Chinese women, on the other hand, were governed by Confucianism. When she was born, the Chinese girl was placed underneath her cradle as a symbol of lowliness and weakness. Women were regarded as vastly inferior to men and were treated accordingly. A female baby was also given a piece of pottery to play with, symbolizing the expectation placed on her to be industrious and to serve her family and her husband. And lastly, her birth was announced before the ancestors, symbolizing the fact that it was the woman’s job to continue worship in the home.
Women were, as a rule, not allowed to learn to read, write, conduct business, or anything else that was considered a man’s job. When they were young, they obeyed their parents implicitly, and after they were married, they were expected to do the same to theire husbands and parents-in-law. They had almost no say in anything except for the raising of their children.
Yin, the basic element of Taoism, and Yang, the basic element of Confucianism, told women that they were to be compliant at all times, gentle, obedient and meek. The most honorable women were those who always did just as their husbands told them to. They were also expected to work with a cheerful heart and to guard their purity, words, thoughts and deeds to preserve the family honor.2
In comparing these two systems it appears that the Confucianists of the 6th century were much closer to Biblical standards than the abandoned women in Rome, who were controlled only loosely by their grandfathers, and then usually only in finances. Confucianism, even without the “freedoms” that both Roman women and women today deem necessary, strikes closer to the truth than the ancient world of Rome, where adultery and deception were common and even expected.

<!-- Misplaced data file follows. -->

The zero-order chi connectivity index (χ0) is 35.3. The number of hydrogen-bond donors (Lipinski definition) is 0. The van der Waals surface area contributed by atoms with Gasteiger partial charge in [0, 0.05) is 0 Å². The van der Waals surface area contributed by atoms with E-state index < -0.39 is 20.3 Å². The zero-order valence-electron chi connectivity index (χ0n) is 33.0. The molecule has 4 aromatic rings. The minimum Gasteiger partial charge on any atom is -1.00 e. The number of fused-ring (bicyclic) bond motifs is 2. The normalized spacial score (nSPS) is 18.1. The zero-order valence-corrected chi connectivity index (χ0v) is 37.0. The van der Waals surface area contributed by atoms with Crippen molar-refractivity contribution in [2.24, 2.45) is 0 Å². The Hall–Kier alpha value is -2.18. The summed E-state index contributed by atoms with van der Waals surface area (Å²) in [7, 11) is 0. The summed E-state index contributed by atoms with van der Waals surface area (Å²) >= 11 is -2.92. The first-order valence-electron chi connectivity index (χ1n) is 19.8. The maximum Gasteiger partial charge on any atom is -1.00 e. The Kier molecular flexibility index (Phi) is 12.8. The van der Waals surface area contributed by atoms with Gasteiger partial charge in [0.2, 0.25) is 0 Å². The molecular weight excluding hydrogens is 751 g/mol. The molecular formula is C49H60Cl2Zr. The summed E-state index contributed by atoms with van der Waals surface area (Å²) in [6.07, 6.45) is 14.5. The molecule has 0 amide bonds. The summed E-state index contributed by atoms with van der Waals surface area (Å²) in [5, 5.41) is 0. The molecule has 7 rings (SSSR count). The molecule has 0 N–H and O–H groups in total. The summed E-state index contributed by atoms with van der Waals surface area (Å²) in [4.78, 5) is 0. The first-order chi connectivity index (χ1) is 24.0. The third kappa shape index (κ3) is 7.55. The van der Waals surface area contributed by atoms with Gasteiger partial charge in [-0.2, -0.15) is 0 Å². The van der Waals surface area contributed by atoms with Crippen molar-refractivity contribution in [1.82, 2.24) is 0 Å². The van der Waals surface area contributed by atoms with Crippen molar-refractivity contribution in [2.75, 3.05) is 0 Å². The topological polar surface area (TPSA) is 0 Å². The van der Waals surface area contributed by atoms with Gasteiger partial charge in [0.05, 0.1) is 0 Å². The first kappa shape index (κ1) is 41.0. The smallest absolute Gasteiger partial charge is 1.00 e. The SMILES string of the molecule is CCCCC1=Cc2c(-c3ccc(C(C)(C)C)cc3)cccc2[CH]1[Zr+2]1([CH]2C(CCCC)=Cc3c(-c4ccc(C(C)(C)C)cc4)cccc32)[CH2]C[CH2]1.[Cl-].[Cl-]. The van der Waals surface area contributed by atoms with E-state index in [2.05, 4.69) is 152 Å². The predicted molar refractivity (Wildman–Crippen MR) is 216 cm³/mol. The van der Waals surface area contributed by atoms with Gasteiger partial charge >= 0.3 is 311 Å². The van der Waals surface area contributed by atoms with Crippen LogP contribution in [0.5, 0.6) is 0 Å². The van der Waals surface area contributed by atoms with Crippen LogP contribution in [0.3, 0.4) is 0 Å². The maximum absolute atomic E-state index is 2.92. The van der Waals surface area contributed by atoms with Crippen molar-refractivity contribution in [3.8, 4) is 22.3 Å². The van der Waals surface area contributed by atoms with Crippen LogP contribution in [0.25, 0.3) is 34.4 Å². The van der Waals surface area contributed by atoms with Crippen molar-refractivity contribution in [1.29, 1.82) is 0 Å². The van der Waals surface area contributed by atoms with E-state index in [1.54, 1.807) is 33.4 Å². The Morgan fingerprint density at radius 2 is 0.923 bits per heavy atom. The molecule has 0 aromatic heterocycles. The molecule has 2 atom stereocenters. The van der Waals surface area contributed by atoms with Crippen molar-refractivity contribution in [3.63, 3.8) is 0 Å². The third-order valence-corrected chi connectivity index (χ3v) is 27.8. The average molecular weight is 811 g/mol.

However, where Confucianism goes wrong is in assuming that men are “better” than women, and that women should never hold positions of authority. A derogatory phrase commonly used for the few women of power was that they were “like hens crowing”. The Yin-Yang belief enforced this behavior by it’s statement that too much Yang (male influence) without enough Yin (female influence) to balance it, would upset the cosmic balance and cause chaos. They believed that by putting women in “men’s” positions would somehow erase the needed Yin.3
Altogether, although the submissive women of China were closer to Biblical standards, they did not meet the mark any more than the more powerful women of Rome. The Bible tells women to be industrious, knowledgable, even-tempered, submissive, obedient, and to care for their children and fear God. Both systems, by either trampling women or encouraging them to decieve authority, were doomed to failure and unhappiness from the beginning.
Roman women’s clothing styles were:
In Rome, of these four, wouldn’t a rich woman have married:
a. a rich ruler
b. a warrior
c. a potter
d. a medical man
Chinese women would not have any way to make money because:
a. they did not want to
b. they had no education
c. women could not work because of their stature
What was the main job of a Chinese woman?
c. caring for the children
d. all of the above